The morning has been busy for Service Manager Piia Matilainen. It’s only ten o’clock, but she has already checked a renovated SATO home, replied to messages sent by residents during the weekend, and responded to several service requests.
Matilainen is responsible for 38 buildings and 1,400 residents in eastern Helsinki.
“For the residents, I’m the face of SATO. My job is to solve problems to make living easy and to make the building feel like home,” Matilainen explains. “Sometimes I feel that the residents are sharing everything, which is only good, as we want to understand our residents’ lives and be close to them.”
The scope of her work varies from small issues – renovation needs, plants in the yard, noise from the neighbours, use of the laundry room – to major problems, such as extensive water damage.
“And sometimes the residents only need someone to talk to,” Matilainen says with a smile. “Sometimes I feel like I’m also a part-time therapist.”
Matilainen became a service manager in April 2017, when this new job description was created as part of SATO’s service model renewal project. The service managers bring SATO closer to the residents. Previously, the residents would reach SATO through a maintenance company and a building management company. Now the service chain is shorter, as each SATO building has a service manager.
Matilainen seeks to visit her buildings once a month to meet residents face to face. And that is next on her agenda for this Monday: she drives to Aurinkotuulenkuja 6 in the Vuosaari district of Helsinki for a Meet Your Service Manager meeting.
Five or so residents have soon gathered in the meeting room of the building. Piia knows most of them from before.
“Is everything fine here again?” Piia asks, referring to a resident who had caused disturbance; they moved away recently.
The residents tell her that things have improved in that respect. However, other problems need to be tackled. During the 30-minute meeting, Pia makes notes about a meeting room reservation, a request about a sauna after a run, problems with stairwell doors, a neighbour causing nighty noises, a leaking shower and a wrongly issued parking ticket. Piia promises she will contact the building contractor, property maintenance technician, parking control company and police, among others.
“Often I find that I’m first and foremost a messenger. I listen to what the residents have on their mind, and I forward the issue to the appropriate person or party,” says Piia.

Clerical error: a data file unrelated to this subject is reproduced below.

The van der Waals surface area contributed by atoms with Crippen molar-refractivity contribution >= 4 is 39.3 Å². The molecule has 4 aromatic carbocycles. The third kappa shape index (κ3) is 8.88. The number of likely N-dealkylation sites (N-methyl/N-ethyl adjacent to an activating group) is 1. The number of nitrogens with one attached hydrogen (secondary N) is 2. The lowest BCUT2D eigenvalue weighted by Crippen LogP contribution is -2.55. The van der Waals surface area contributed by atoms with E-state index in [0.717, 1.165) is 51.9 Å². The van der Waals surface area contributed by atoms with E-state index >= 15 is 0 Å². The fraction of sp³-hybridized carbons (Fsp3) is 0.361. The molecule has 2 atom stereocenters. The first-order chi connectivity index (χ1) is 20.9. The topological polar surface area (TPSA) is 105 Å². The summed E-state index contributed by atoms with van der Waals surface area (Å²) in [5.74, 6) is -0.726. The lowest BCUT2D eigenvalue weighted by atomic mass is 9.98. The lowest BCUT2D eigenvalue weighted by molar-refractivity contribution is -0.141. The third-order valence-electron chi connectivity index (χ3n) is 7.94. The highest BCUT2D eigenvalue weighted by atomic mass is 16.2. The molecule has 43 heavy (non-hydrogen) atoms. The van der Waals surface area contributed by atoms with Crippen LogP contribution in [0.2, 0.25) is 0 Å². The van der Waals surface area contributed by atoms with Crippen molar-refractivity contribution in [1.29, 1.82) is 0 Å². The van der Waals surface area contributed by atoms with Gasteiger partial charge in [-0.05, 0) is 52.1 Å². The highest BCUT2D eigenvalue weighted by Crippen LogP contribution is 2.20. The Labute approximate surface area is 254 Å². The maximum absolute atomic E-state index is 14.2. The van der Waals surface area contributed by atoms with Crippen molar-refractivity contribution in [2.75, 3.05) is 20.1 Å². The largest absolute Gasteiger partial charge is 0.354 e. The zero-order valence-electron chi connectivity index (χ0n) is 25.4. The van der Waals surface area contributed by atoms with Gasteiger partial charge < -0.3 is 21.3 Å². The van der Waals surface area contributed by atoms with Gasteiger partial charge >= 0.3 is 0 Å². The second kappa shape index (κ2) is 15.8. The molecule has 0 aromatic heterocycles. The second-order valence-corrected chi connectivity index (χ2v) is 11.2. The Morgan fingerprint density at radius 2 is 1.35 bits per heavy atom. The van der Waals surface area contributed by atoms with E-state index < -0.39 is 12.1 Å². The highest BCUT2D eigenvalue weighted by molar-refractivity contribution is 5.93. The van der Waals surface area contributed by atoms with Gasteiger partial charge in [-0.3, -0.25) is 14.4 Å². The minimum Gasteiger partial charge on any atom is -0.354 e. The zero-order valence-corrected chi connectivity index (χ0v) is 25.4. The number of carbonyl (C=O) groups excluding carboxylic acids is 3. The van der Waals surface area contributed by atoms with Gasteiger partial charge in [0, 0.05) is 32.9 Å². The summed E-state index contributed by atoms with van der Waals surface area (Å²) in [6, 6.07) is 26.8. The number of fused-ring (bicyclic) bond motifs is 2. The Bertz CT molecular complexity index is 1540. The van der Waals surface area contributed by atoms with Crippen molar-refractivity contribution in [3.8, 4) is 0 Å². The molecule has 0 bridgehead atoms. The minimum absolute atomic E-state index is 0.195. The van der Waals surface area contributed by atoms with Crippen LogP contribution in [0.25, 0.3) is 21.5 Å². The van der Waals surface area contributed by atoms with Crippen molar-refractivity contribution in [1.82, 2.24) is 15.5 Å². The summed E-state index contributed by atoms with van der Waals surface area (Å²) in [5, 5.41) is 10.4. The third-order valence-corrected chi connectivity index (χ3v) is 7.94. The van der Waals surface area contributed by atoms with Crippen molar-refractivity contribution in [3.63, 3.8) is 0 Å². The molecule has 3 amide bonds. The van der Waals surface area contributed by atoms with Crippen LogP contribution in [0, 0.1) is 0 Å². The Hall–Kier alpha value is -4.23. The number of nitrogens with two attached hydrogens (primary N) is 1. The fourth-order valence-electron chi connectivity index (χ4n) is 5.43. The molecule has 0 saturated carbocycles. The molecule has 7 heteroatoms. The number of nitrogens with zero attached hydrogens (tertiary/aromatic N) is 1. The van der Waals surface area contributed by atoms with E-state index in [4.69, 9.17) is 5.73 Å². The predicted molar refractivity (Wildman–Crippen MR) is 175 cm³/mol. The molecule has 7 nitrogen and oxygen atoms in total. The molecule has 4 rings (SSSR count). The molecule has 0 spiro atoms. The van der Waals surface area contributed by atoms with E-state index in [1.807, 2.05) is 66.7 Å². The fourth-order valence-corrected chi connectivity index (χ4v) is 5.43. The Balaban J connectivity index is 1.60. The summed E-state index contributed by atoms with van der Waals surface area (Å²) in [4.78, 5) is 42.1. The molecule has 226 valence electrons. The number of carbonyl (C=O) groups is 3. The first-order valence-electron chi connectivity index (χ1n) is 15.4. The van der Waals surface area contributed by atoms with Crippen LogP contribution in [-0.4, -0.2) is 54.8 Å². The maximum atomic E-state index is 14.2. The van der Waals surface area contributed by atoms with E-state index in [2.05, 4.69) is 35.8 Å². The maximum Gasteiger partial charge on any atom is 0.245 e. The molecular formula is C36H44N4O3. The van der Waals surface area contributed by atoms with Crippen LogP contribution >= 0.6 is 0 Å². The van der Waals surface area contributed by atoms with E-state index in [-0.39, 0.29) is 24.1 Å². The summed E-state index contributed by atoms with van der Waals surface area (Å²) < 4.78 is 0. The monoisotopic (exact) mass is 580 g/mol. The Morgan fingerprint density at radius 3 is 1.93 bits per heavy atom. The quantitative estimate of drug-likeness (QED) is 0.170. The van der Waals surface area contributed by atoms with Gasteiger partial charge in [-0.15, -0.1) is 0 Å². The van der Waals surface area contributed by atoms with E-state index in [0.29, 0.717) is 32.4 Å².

One of her colleagues compared service managers to conductors who orchestrate other operators to ensure that the residents’ problems are solved according to their needs.
The next building on Piia’s agenda is also in Vuosaari. She has promised to monitor the waste collection point for an hour with a property maintenance technician.
“The residents have had problems with the waste collection point. Even though we have been providing information about waste management, rubbish keeps being left outside the bins, and this attracts rats and birds,” Matilainen explains.
According to Matilainen, cultural differences and the use of shared facilities often pose challenges, as does the lack of a common language.
“The residents of a building can be from as many as 25 different countries. We try to reconcile different habits and behaviours, and reach agreement on how to use the laundry rooms, yards, stairwells and waste collection points. We provide information and help, and we also provide advisory services in the residents’ native languages in cooperation with a partner,” Matilainen explains.
During the half-hour at the waste collection point, only a few residents take out their rubbish. Matilainen and the property maintenance technician greet them cheerfully, and the residents greet them back. This time, there are no problems with the rubbish, so Matilainen heads towards the third and last building on her agenda for the day.
Christmas coffee is served in the meeting room of an assisted living facility for seniors on Juorumäenkuja.
“How is everyone? Any messages for building maintenance or SATO?” Matilainen asks.
The residents seem happy with their lives. There is discussion about the building becoming smoke-free and about the continuation of the residents’ committee. The residents decide that a residents’ committee is no longer needed, as the service manager visits the building regularly.
“A direct contact works much better. Previously, we only met the building manager once a year or so. This is a great improvement that we really appreciate,” say the residents.
According to Matilainen, face-to-face meetings with residents are the spice of her work. There are many problems to solve, but that also makes the job rewarding.
“When you have solved a problem, no matter how small, it’s very rewarding to know that you have been able to help the residents.”
Update 24th Jan 2020: Piia is now working as SATO's Community Manager, and is responsible for i.a. our neighbour mentor activities.